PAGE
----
A Robust-Resistant Approach to Interpret Spatial Behavior of Saturated Hydraulic Conductivity of a Glacial Till Soil Under No-Tillage System

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Kanwar, Rameshwar
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Horton, Robert
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Agricultural and Biosystems Engineering

Since 1905, the Department of Agricultural Engineering, now the Department of Agricultural and Biosystems Engineering (ABE), has been a leader in providing engineering solutions to agricultural problems in the United States and the world. The department’s original mission was to mechanize agriculture. That mission has evolved to encompass a global view of the entire food production system–the wise management of natural resources in the production, processing, storage, handling, and use of food fiber and other biological products.

In 1905 Agricultural Engineering was recognized as a subdivision of the Department of Agronomy, and in 1907 it was recognized as a unique department. It was renamed the Department of Agricultural and Biosystems Engineering in 1990. The department merged with the Department of Industrial Education and Technology in 2004.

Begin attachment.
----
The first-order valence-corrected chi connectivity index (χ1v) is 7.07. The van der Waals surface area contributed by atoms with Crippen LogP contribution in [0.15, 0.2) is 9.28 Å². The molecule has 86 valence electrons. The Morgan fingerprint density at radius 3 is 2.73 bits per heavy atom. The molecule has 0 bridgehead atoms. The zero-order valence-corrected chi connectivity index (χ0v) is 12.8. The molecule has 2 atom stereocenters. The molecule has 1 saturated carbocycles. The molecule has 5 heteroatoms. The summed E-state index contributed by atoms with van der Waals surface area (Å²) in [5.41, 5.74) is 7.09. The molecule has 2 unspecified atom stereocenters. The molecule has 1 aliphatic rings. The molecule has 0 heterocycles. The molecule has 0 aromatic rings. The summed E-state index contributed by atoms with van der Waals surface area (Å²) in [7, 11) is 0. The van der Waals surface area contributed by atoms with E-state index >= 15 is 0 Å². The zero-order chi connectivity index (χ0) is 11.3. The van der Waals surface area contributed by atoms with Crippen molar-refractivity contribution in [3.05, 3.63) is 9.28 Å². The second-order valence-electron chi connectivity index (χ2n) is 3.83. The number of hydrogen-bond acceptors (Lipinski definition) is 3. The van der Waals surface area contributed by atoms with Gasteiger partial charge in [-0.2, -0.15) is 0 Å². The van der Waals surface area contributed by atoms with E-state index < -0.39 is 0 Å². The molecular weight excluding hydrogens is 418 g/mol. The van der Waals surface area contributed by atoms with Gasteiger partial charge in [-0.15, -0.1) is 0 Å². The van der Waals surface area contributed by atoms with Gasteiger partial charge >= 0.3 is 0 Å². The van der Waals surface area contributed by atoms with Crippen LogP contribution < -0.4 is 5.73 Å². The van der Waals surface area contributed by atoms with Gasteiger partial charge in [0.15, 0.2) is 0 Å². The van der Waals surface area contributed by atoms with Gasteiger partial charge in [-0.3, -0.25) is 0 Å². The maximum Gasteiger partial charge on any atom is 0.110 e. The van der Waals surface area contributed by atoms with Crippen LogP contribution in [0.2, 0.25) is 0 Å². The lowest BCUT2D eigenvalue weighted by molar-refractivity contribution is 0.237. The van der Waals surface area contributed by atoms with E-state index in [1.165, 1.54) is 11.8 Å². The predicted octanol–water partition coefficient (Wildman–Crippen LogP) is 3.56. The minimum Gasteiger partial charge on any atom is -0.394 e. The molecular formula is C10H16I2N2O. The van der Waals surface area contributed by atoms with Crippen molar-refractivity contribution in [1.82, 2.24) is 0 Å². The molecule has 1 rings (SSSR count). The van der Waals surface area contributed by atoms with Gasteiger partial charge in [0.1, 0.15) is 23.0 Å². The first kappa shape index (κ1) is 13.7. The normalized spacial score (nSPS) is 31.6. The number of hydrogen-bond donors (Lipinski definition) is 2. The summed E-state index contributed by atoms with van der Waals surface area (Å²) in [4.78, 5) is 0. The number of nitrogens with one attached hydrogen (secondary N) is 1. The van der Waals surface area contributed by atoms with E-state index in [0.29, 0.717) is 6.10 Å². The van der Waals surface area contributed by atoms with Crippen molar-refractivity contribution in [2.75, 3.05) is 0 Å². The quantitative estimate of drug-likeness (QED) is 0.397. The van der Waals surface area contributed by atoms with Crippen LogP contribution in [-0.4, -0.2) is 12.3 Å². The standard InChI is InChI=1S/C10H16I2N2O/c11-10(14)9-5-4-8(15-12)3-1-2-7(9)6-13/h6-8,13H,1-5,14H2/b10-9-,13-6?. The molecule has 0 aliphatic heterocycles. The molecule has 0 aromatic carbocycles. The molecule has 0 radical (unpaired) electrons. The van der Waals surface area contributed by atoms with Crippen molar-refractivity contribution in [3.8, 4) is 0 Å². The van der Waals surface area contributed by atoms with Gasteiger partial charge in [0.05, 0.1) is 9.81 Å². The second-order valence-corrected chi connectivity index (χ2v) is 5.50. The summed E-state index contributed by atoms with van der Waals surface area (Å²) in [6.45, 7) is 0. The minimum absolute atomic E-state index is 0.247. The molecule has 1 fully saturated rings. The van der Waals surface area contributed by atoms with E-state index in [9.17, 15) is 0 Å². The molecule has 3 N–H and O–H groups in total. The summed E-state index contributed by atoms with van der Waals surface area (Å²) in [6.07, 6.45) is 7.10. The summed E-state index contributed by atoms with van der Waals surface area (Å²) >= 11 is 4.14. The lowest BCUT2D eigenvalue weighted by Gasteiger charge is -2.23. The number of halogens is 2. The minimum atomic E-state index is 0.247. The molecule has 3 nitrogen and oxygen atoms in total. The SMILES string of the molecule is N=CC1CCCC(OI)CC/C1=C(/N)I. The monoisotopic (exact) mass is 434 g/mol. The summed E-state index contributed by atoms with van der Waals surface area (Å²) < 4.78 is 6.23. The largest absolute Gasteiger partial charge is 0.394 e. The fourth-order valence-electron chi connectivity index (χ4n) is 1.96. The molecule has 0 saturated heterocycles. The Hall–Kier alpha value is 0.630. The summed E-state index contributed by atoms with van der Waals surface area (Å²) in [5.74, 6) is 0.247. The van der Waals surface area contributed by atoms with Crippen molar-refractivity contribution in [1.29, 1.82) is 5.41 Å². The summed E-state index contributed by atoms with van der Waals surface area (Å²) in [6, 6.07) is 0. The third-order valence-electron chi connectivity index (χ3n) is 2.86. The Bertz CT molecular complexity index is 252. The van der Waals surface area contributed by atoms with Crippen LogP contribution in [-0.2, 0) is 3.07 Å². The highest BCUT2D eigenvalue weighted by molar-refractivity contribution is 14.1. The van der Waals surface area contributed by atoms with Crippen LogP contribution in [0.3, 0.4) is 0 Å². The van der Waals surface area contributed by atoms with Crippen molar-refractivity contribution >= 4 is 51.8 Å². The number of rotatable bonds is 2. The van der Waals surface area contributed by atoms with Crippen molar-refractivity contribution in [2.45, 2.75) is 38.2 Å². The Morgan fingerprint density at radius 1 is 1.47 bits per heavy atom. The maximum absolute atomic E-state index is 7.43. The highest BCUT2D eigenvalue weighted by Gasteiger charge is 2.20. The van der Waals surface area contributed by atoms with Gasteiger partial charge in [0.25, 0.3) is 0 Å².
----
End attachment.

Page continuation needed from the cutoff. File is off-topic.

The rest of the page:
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  • Department of Agricultural Engineering (1907–1990)

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A central Iowa glacial till soil under no-tillage condition was studied for its spatial behavior of saturated hydraulic conductivity (K) at the surface soil layers. Hydraulic conductivity measurements both in situ and in the laboratory were made at two depths of 15 and 30 cm at regular intervals of 4.6 m on two perpendicular transects crossing each other at the center of the field. Simplified split-window median polishing in conjunction with a robust semivariogram estimator were used to examine the spatial structure of the glacial till material. Results of this study indicated a nested structure of K at 30 cm depth. Soil clustering at the experimental site at intervals of 20 m, in addition to the soil microheterogeneity, contributed to variation in K, with an overall range of spatial dependence of K up to 60 m. Medians of split windows of 23 m width were found to be the “solo representatives” or “summary points” of the soil clusters contributing to spatial structure. In situ and laboratory measurements for K showed consistency in their trends even though some parametric variations were observed. K values observed near the soil surface at a depth of 15 cm were dominated by white noise and directional trends.


This article is from Water Resour. Res., 27(11), 2979–2992, doi:10.1029/91WR01720. Posted with permission.

Tue Jan 01 00:00:00 UTC 1991